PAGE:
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Non-Invasive Brain Stimulation Shown to Impact Walking Patterns

Fri, 06/01/2012 - 6:34am
In a step towards improving rehabilitation for patients with walking impairments, researchers from the Kennedy Krieger Institute found that non-invasive stimulation of the cerebellum, an area of the brain known to be essential in adaptive learning, helped healthy individuals learn a new walking pattern more rapidly. The findings suggest that cerebellar transcranial direct current stimulation (tDCS) may be a valuable therapy tool to aid people relearning how to walk following a stroke or other brain injury.

Previous studies in the lab of Amy Bastian, PhD, PT, director of the Motion Analysis Laboratory at Kennedy Krieger Institute, have shown that the cerebellum, a part of the brain involved in movement coordination, is essential for walking adaptation. In this new study, Dr. Bastian and her colleagues explored the impact of stimulation over the cerebellum on adaptive learning of a new walking pattern. Specifically, her team tested how anode (positive), cathode (negative) or sham (none) stimulation affected this learning process.

"We've known that the cerebellum is essential to adaptive learning mechanisms like reaching, walking, balance and eye movements,"says Dr. Bastian. "In this study, we wanted to examine the effects of direct stimulation of the cerebellum on locomotor learning utilizing a split-belt treadmill that separately controls the legs."

The study, published today in the Journal of Neurophysiology, found that by placing electrodes on the scalp over the cerebellum and applying very low levels of current, the rate of walking adaptation could be increased or decreased. Dr. Bastian's team studied 53 healthy adults in a series of split-belt treadmill walking tests. Rather than a single belt, a split-belt treadmill consists of two belts that can move at different speeds. During split-belt walking, one leg is set to move faster than the other. This initially disrupts coordination between the legs so the user is not walking symmetrically, however over time the user learns to adapt to the disturbance.

The main experiment consisted of a two-minute baseline period of walking with both belts at the same slow speed, followed by a 15-minute period with the belts at two separate speeds. While people were on the treadmill, researchers stimulated one side of the cerebellum to assess the impact on the rate of re-adjustment to a symmetric walking pattern.

Dr. Bastian's team found not only that cerebellar tDCS can change the rate of cerebellum-dependent locomotor learning, but specifically that the anode speeds up learning and the cathode slows it down. It was also surprising that the side of the cerebellum that was stimulated mattered; only stimulation of the side that controls the leg walking on the faster treadmill belt changed adaptation rate.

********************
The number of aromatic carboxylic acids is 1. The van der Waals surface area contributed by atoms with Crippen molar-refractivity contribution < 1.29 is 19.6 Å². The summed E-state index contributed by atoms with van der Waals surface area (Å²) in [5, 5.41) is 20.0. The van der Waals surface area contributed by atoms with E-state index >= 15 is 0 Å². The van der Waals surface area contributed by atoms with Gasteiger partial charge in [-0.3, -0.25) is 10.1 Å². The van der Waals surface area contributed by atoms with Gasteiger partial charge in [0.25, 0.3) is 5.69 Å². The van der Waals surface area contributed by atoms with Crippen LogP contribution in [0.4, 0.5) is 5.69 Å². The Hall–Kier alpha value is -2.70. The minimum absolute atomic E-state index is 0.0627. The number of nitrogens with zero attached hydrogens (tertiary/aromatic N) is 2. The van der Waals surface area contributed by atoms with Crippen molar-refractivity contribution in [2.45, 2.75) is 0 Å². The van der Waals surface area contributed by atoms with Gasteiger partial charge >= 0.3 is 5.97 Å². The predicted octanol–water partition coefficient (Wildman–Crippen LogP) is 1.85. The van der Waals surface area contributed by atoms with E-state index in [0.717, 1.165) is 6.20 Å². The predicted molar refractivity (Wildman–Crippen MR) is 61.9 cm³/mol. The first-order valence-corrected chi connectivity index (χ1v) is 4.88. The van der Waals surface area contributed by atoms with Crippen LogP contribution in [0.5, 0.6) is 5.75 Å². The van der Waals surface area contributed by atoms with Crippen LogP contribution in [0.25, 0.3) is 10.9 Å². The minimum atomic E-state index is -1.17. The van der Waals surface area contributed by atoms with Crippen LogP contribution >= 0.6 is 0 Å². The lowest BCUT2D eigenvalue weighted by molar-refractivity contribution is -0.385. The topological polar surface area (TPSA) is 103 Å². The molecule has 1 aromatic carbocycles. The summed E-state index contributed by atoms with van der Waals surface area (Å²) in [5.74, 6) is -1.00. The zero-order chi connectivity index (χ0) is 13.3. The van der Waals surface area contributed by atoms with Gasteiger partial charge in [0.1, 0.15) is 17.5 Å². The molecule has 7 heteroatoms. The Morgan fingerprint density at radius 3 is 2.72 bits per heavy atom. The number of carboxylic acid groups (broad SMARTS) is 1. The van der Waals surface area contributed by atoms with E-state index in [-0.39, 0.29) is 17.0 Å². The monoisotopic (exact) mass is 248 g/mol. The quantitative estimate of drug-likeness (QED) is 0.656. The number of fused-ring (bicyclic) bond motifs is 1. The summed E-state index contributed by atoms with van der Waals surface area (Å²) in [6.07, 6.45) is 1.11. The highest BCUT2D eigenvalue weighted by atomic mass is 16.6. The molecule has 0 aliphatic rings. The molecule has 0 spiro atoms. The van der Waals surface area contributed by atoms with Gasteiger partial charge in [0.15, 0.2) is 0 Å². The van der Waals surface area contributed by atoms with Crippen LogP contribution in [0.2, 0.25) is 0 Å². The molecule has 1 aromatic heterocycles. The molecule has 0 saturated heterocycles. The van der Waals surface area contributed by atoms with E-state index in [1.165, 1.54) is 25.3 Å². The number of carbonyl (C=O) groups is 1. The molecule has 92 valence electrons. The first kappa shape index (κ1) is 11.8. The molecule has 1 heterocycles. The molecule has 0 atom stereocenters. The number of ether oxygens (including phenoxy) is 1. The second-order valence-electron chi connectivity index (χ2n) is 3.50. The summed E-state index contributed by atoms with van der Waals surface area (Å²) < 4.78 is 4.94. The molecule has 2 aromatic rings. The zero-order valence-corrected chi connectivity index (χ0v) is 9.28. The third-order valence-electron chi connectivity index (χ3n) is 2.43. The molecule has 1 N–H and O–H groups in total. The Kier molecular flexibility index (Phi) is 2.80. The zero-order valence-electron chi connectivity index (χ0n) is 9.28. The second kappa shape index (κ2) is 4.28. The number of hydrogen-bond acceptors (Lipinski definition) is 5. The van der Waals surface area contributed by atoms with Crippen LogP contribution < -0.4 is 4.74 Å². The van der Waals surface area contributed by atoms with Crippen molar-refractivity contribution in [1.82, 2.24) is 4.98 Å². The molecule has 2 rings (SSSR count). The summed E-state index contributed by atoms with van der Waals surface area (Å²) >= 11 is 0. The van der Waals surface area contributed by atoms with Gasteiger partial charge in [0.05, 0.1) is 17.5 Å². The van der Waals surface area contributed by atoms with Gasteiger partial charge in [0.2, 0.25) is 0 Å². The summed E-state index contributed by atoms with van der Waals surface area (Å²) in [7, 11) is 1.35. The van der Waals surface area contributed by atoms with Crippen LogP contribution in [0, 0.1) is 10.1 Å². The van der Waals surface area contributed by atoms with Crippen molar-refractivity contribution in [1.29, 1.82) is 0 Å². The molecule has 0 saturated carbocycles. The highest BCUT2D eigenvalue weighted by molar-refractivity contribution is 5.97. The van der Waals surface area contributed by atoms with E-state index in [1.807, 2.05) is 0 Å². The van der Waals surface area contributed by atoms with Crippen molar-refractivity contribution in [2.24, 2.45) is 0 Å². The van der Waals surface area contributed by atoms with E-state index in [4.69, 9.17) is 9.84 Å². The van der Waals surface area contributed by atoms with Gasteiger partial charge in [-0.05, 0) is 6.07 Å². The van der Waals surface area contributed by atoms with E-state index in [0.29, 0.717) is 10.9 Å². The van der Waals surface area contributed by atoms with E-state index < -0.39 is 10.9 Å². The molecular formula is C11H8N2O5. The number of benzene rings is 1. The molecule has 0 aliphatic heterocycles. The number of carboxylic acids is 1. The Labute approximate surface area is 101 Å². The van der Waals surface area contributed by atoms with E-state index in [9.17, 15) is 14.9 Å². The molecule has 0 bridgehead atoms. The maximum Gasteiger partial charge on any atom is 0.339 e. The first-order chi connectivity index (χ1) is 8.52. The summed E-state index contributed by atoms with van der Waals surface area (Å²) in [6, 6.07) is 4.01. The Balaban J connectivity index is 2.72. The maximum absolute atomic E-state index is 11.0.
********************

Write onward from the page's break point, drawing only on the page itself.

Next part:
"It is important to demonstrate that we can make learning faster or slower, as it suggests that we are not merely interfering with brain function," says Dr. Bastian. "Our findings also suggest that tDCS can be selectively used to assess and understand motor learning."

The results from this study present an exciting opportunity to test cerebellar tDCS as a rehabilitation tool. Dr. Bastian says, "If anodal tDCS prompts faster learning, this may help reduce the amount of time needed for stroke patients to relearn to walk evenly. It may also be possible to use tDCS to help sustain gains made in therapy, so patients can retain and practice improved walking patterns for a longer period of time. We are currently testing these ideas in individuals who have had a stroke."

Other co-authors on this study were Pablo Celnik and Gowri Jayaram, Johns Hopkins University School of Medicine; and Byron Tang, Rani Pallegadda, and Erin V.L. Vasudevan, Kennedy Krieger Institute.

The study was funded by the National Institutes of Health and the Johns Hopkins Brain Sciences Institute.

About the Kennedy Krieger Institute:

Internationally recognized for improving the lives of children and adolescents with disorders and injuries of the brain and spinal cord, the Kennedy Krieger Institute in Baltimore, MD serves more than 16,000 individuals each year through inpatient and outpatient clinics, home and community services and school-based programs. Kennedy Krieger provides a wide range of services for children with developmental concerns mild to severe, and is home to a team of investigators who are contributing to the understanding of how disorders develop while pioneering new interventions and earlier diagnosis. For more information on Kennedy Krieger Institute, visit www.kennedykrieger.org.

About the Motion Analysis Laboratory:

The Motion Analysis Laboratory at Kennedy Krieger Institute studies performance and learning of reaching and walking movements in healthy adults and children, and in different patient populations including: adults and children with cerebellar damage, adults with hemiparesis from stroke, adults with multiple sclerosis or adrenomyeloneuropathy, children with hemispherectomy, children with cerebral palsy and children with autism. All studies are designed to test specific hypotheses about the function of different brain areas, the cause of specific impairments and/or the effects of different interventions.

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